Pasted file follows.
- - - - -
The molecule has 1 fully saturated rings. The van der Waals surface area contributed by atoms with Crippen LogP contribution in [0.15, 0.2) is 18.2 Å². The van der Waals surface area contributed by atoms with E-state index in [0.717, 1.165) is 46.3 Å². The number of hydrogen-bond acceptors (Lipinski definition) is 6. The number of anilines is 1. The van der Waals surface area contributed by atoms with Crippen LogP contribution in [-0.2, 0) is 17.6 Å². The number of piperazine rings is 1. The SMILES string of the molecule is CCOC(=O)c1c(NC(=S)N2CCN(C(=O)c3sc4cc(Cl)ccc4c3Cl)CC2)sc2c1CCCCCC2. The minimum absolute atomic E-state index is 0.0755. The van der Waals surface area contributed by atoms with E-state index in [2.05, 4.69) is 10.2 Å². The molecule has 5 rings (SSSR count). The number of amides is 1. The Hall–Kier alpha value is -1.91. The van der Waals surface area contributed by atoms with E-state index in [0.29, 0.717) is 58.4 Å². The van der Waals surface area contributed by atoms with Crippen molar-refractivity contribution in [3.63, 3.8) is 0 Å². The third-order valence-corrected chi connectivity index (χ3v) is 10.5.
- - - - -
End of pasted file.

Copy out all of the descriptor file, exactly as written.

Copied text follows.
The molecule has 1 fully saturated rings. The van der Waals surface area contributed by atoms with Crippen LogP contribution in [0.15, 0.2) is 18.2 Å². The van der Waals surface area contributed by atoms with E-state index in [0.717, 1.165) is 46.3 Å². The number of hydrogen-bond acceptors (Lipinski definition) is 6. The number of anilines is 1. The van der Waals surface area contributed by atoms with Crippen LogP contribution in [-0.2, 0) is 17.6 Å². The number of piperazine rings is 1. The SMILES string of the molecule is CCOC(=O)c1c(NC(=S)N2CCN(C(=O)c3sc4cc(Cl)ccc4c3Cl)CC2)sc2c1CCCCCC2. The minimum absolute atomic E-state index is 0.0755. The van der Waals surface area contributed by atoms with E-state index in [2.05, 4.69) is 10.2 Å². The molecule has 5 rings (SSSR count). The number of amides is 1. The Hall–Kier alpha value is -1.91. The van der Waals surface area contributed by atoms with E-state index in [0.29, 0.717) is 58.4 Å². The van der Waals surface area contributed by atoms with Crippen molar-refractivity contribution in [3.63, 3.8) is 0 Å². The third-order valence-corrected chi connectivity index (χ3v) is 10.5.